Digital payment platform Wirex has won its High Court battle over the use of its ‘Cryptoback’ Bitcoin reward scheme.
In a hearing which began in January, Wirex founders Pavel Matveev and Dmitry Lazarichev argued the owners of Cryptocarbon Global Ltd, Cryptocarbon UK Ltd and Bee-One UK Ltd had infringed London-based Wirex’s ‘Cryptoback’ trademark.
The Cryptoback scheme gives up to 1.5% of the transaction value back to customers in Bitcoin who use their Wirex card for in-store purchases.
Giving evidence for the defendants, Mr Subash George Manuel, claimed his companies had started using ‘Cryptoback’ from 2017 in good faith, and that Wirex’s registering of the trademark was invalid.
In cross-examination, however, some of Mr Manuel’s witness statement was deemed ‘unreliable’.
The judge also ruled that Global’s use of the term ‘cryptoback’ did not have enough exposure to UK consumers to be considered as being used in good faith.
In his summary, Judge Hacon commented: “In my view the evidence does not establish that at the filing date Global owned goodwill which was associated with a trade name ‘cryptoback’”.
He added that the allegation of invalidity of the Trade Mark pursuant to section 5(4)(a) of the 1994 Act failed. It had already been accepted by the defendants that, should the allegation fail, then the allegation of Wirex acquiring the trademark in bad faith would also fail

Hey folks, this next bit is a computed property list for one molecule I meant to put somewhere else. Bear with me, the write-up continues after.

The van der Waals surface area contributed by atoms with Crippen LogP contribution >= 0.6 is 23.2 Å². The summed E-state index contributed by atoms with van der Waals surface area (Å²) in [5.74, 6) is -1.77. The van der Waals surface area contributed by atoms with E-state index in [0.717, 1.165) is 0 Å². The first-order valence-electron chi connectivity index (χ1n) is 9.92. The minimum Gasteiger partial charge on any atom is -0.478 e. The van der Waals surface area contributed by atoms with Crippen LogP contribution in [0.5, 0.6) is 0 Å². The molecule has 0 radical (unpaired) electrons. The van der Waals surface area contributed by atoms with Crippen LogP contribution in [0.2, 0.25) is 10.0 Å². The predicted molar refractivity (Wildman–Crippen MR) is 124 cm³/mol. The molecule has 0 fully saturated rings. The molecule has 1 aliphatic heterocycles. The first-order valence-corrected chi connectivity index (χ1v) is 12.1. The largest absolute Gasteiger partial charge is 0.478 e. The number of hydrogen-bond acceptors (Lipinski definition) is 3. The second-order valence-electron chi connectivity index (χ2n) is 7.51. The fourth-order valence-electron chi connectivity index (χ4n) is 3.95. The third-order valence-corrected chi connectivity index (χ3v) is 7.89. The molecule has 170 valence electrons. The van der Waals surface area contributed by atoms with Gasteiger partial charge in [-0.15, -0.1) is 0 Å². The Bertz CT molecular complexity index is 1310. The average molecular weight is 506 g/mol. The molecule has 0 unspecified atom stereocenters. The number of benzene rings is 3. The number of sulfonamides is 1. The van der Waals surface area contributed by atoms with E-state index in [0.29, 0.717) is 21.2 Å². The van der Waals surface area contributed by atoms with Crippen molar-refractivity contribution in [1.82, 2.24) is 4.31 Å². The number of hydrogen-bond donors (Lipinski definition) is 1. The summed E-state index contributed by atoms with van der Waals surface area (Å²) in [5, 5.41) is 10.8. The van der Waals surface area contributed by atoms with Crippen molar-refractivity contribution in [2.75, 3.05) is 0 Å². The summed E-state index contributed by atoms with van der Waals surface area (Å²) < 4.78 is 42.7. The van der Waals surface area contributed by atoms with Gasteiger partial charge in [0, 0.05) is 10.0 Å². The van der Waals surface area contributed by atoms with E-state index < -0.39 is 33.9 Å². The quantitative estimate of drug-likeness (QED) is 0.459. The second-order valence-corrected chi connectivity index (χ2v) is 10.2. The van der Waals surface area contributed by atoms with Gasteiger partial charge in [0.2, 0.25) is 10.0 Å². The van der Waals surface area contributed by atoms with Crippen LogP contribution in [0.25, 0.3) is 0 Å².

Accordingly, this meant the ruling could only conclude that Wirex’s trademark was valid and had indeed been infringed.
As a consequence, Judge Hacon also held that Mr Subash Manuel, a director of Cryptocarbon Global Ltd and Cryptocarbon UK Ltd was jointly liable for the infringements.
Commenting on the ruling, Wirex’s legal representative – Steven James of Brown Rudnick – said the importance of protecting intellectual property should not be underestimated.
“This case highlights how important it is for cutting edge, fast-growth businesses, such as Wirex, to protect and enforce their trademarks and other intellectual property in their key markets,” he said.
“This is especially true in the case of the crypto industry, which has seen rapid growth but also a large number of copycat or otherwise infringing offerings.”
He also pointed to a continued rise increase in trademark applications across FinTech.
“Securing trademark protection allows businesses to protect their brands and create highly valuable, strategic business assets,” he added.
“We hope that today’s judgment will remind businesses of the importance of securing trademark protection at the earliest possible stage, and wherever possible prior to launching a new product or service.”